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Math Help - Help with combinations and Permutations Question

  1. #1
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    Help with combinations and Permutations Question

    There are 13 guests at a hotel and 3 rooms, one with 2 beds, one with 3 beds, and one with 4 beds. If nine guests are chosen at random and placed randomly into one of the rooms, assuming you are one of the guests, what is the probability that you will be chosen and will be in the room with 2 beds?

    If someone please explain the logic behind solving this question, I'd be real grateful because I have no idea where to start.
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  2. #2
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    Hello, zerobladex!

    I think I've reasoned correctly.
    If I'm wrong, surely someone will point it out.


    There are 13 guests at a hotel. You are one of the guests.
    There are 3 rooms: one with 2 beds, one with 3 beds, and one with 4 beds.
    If nine guests are chosen at random and placed randomly into the rooms,
    what is the probability that you will be chosen and will be in the room with 2 beds?

    There are: . {13\choose9} = 715 ways the 9 guests can be chosen.
    . . There are: . 1\cdot{12\choose8} = 495 ways that you are among the nine.
    . . Hence: . P(\text{you are chosen}) \;=\;\frac{495}{715} \:=\:\frac{9}{13}


    There are: . {9\choose2,3,4} = 1260 ways to assign the rooms.
    . . There are: . 1\cdot{8\choose1,3,4} = 280 ways that you are given the 2-bed room.
    . . Hence: . P(\text{2-bed room}) \:=\:\frac{280}{1260} \:=\:\frac{2}{9}


    Therefore: . P(\text{you are chosen }\wedge\text{ 2-bed room}) \;=\;\frac{9}{13}\cdot\frac{2}{9}\;=\;\frac{2}{13}

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  3. #3
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    Thanks a lot for the help I just have a small question about [math]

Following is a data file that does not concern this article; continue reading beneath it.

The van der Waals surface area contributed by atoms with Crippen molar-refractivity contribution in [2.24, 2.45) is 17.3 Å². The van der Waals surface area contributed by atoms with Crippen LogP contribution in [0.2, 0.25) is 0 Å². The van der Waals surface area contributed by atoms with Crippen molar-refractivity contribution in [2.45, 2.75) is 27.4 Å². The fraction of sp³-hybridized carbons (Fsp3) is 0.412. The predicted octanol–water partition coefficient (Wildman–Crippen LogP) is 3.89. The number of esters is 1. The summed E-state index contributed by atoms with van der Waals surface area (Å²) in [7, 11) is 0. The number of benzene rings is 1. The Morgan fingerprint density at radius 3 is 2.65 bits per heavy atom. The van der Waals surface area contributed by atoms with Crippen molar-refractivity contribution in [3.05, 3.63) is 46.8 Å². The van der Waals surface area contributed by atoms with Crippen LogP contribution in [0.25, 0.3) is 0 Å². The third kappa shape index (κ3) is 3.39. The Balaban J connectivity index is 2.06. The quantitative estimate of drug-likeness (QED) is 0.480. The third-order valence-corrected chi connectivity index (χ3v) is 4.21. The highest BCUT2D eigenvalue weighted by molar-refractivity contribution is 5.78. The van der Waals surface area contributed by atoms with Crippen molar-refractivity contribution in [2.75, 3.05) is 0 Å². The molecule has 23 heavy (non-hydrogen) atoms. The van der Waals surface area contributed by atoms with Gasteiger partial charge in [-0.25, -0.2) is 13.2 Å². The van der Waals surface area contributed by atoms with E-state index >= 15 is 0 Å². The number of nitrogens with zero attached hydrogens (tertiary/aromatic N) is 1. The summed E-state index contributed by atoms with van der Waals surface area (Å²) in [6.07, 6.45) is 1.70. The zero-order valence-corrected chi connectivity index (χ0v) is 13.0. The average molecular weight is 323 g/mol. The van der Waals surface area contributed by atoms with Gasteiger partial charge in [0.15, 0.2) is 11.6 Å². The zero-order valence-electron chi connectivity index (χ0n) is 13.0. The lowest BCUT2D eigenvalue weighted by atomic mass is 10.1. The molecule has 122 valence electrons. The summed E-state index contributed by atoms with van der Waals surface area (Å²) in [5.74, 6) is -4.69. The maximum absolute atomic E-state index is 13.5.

{9\choose2,3,4} = 1260
    [/tex]


    How would you input these numbers into a calculator? So far I've only done combinations with one number underneath, so could you please write out the actual operations for this?

    Thanks again.
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  4. #4
    MHF Contributor matheagle's Avatar
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    This is rather straight forward.
    You have 9/13 chance of being selected.
    Then the CONDTIONAL chance of being in a 2 bedroom is 2/9.
    There are two equal beds in that room out of all 2+3+4=9 beds.
    So
    P(ending up in a 2 bedroom and being chosen)
    =P(Chosen) times P(ending up in a 2 bedroom|being a chosen one)
    =(9/13)(2/9)
    =2/13.
    No need to consider all 3 rooms.
    Its the 2 bedroom vs the other two rooms.
    You should only think of it as a binomial and not a trinomial.

    You can view this as 13 slots, 4 I guess sleep in the car.
    The slots are equally likely, so you have 2/13 chance of getting one of those
    two beds.
    The first 9 slots are the beds in those rooms and the remaining losers
    sleep in the car.
    Last edited by matheagle; February 17th 2009 at 11:38 PM.
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